I've had the great fortune in the past few months of working with a number of editors on my prose and poetry. (details will follow about these publications; please be patient) To set the record straight, editors are in general much softer critics than most of my fellow authors. On the other hand, they know what they like, and select work because it already possesses something they want. However, I have had to defend one particular choice of words more than any other lately. You see, the use of "we" as opposed to "I" in a first person narrative or poem of personal experience seems to be somewhat suspect.
The choice to use "we" is about an assumption. Togetherness is a fragile thing, and when a character or speaker uses "we," there is an implied relationship that may or may not exist. In fact, I love "we" for its fragility. When we use "we," we simultaneously accept the authority of others and sidestep the concept of ourselves as solitary and inaccessible. This is a particularly important conceit in political or social subjects because these subjects are only about "you" or "I" when there is a power struggle. I would even go so far as to say when a character uses "you" and "I," they are actively opposing the notion of a body politic or a community. Unfortunately, this also relegates most people to irrelevance, and is a direct attack on the importance of the many. I put it to you, dear readers, that when a politician starts using "I" overmuch, s/he is engaged in a maneuver to distance themselves from reproach, scrutiny, and accountability. In some cases this is warranted, but I suggest we heighten our vigilance whenever "you" or "I" stands in the place of "we" when "we" is clearly the more important consideration.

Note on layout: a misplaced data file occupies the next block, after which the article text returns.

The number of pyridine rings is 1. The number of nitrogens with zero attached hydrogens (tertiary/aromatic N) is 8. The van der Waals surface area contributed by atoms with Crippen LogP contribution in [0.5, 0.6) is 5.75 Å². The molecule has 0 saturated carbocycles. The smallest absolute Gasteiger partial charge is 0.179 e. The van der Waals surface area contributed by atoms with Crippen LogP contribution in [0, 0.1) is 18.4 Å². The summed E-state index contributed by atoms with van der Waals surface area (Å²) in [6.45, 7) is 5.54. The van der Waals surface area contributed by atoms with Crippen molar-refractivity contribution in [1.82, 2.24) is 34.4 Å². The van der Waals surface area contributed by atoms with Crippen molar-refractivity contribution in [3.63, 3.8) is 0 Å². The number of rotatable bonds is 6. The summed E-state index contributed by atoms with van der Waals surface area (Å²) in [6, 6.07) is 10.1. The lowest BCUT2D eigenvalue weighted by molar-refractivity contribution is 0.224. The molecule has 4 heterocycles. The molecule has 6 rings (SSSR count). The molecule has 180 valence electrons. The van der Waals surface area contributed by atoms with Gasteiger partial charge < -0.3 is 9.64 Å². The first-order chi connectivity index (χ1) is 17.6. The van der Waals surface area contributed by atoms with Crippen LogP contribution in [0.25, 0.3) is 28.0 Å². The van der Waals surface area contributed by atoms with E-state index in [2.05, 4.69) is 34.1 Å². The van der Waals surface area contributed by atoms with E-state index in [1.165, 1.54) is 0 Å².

On a more personal note, poems about relationships from the so-called confessional school of poetry have, in my opinion, dwelt too long on the notions of "I" as if a relationship were not composed of more than one individual. I understand why we are drawn to think of the world from one unique perspective that is authentic, but this dissolves the very real and amazing phenomenon of cooperation and unity. So many things in our modern existence are a direct result of the efforts of the many, not the individual, and I for one think the individual gets adequate due, while the "we" is marginalized and misunderstood. This disproportionate emphasis does us a disservice, not only in how we praise or ignore our accomplishments, but also in how it blinds us to the benefits and pitfalls of joining others in a mutual struggle or endeavor. I hesitate to speak of good and evil in this context, but without our connection to others, we are essentially moral-less and numb to our social and political existences. Therefore, I shall defend unto the redaction of my work that "we" is the only appropriate and great pronoun for certain poems and stories. So, if you pick up any of my publications in the coming months, look for the "we" or "our" or the "us" and ask yourself if you are comfortable with being included. That is the question I want us all to consider, because I think our attention to us is long overdue.
-f. f. white